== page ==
All three complaints are old hat, but Rezo‘s relaxed yet impassioned delivery, along with his command of an English-inflected slang popular among German youth, propelled the video to viral status. Within four days, it had more than 3 million views. As of this writing, it has been seen nearly 14.5 million times. The CDU struggled to respond. According to the Süddeutsche Zeitung, they recorded a video to respond, but then decided against releasing it and decided to post an extended rebuttal in the form of a PDF instead. Party leader Annegret Kramp-Karrenbauer worsened matters significantly when she quipped that she was surprised Rezo hadn‘t held the party responsible for the “seven plagues in ancient Egypt.” The attempt to deflate the anger the video had provoked with humor backfired, especially because Kramp-Karrenbauer—who is Catholic—confused the seven plagues of biblical end times with the 10 plagues inflicted on Egypt.

Rezo wasn‘t done yet. Two days before the election he released a video featuring some 90 other influencers on YouTube. Together, they make a clear statement: Germany’s governing coalition has led the country down a path to climate catastrophe. It‘s up to voters to show them the urgency of the situation. So don’t vote for the CDU. The video then takes a dark turn. “Of course, dear politicians,” begins a YouTuber named Tim Jacken, “you can always try to discredit us.” The video cuts, and another YouTuber takes over. “You can say we don‘t have any idea what we’re talking about, that we’re fakes,”—the video cuts again—“that we’ve been instrumentalized, that we’ve been bought, and so forth.” Another cut, and another influencer speaks: “You’ve already used all of these disrespectful tactics against us, your own citizens, this year.” Then there’s one more cut, and Rezo brings the video to an end by saying, “and we speak for many of our fellow citizens when we say that these tactics haven’t made you many friends.”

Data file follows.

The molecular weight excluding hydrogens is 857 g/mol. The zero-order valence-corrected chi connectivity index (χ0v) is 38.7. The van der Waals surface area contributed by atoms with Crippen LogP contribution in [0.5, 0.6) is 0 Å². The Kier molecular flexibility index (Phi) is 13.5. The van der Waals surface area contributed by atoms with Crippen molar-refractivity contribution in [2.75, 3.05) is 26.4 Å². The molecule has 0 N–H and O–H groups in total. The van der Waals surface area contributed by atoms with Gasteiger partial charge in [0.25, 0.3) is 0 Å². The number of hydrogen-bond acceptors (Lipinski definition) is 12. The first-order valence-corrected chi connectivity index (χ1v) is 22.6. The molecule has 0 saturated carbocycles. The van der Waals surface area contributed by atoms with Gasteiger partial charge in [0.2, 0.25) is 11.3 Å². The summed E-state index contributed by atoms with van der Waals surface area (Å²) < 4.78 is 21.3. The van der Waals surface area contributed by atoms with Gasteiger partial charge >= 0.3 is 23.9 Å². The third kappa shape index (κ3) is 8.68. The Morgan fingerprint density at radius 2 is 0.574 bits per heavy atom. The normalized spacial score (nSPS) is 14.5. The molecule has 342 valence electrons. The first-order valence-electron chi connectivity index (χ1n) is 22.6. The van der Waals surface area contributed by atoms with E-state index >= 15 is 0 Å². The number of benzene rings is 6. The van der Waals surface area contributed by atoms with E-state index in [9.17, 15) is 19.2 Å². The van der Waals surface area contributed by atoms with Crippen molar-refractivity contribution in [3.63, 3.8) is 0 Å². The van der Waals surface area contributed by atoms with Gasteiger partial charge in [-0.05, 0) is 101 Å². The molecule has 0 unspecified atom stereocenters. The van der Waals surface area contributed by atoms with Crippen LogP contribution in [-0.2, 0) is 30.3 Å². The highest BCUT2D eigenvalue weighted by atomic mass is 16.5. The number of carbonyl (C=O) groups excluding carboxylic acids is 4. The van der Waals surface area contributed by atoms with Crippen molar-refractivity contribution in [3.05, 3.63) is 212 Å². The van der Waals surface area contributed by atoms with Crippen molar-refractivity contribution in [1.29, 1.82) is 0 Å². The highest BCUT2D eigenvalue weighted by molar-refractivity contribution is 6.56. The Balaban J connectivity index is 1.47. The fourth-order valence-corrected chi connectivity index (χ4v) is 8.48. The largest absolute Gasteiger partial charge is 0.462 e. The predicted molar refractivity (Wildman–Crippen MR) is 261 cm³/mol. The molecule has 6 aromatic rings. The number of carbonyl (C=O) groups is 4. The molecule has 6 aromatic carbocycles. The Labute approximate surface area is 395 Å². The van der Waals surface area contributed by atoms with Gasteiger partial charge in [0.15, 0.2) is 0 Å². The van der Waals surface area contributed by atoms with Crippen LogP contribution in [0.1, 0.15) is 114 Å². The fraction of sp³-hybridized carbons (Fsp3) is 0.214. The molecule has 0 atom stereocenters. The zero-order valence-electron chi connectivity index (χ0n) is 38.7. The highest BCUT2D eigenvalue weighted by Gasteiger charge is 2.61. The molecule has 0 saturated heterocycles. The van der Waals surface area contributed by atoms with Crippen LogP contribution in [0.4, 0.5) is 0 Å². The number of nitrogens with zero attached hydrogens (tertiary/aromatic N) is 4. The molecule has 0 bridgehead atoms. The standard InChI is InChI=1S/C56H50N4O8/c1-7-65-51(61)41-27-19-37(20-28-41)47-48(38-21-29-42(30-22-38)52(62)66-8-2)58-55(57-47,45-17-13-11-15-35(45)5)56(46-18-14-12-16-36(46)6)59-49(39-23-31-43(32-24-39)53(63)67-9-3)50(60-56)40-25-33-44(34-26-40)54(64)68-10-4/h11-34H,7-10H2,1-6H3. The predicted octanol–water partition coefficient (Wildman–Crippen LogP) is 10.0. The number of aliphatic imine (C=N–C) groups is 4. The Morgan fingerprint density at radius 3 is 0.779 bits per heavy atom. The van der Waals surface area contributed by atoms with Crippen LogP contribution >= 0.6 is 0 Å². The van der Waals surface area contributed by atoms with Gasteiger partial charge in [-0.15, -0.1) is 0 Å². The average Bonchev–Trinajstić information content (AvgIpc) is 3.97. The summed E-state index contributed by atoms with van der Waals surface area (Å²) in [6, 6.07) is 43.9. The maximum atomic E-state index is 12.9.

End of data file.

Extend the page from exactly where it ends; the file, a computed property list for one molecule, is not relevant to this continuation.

When the CDU lost 7 percentage points in the European elections, commentators were quick to point to the Rezo effect, and though the YouTuber himself denied that he had a substantial impact on the elections, the CDU’s leadership was eager to point the finger in his direction. On the Monday following the election, Kramp-Karrenbauer suggested on Twitter that there should be rules to govern the speech of powerful Internet figures during elections: “It’s absurd to accuse me of wanting to regulate speech,” she wrote. “Freedom of speech is a treasured value in democratic societies. What we have to talk about, however, are rules that apply during elections.” Furthermore, she argued that the videos were propaganda, and that it would be unthinkable for serious papers to tell readers how to vote.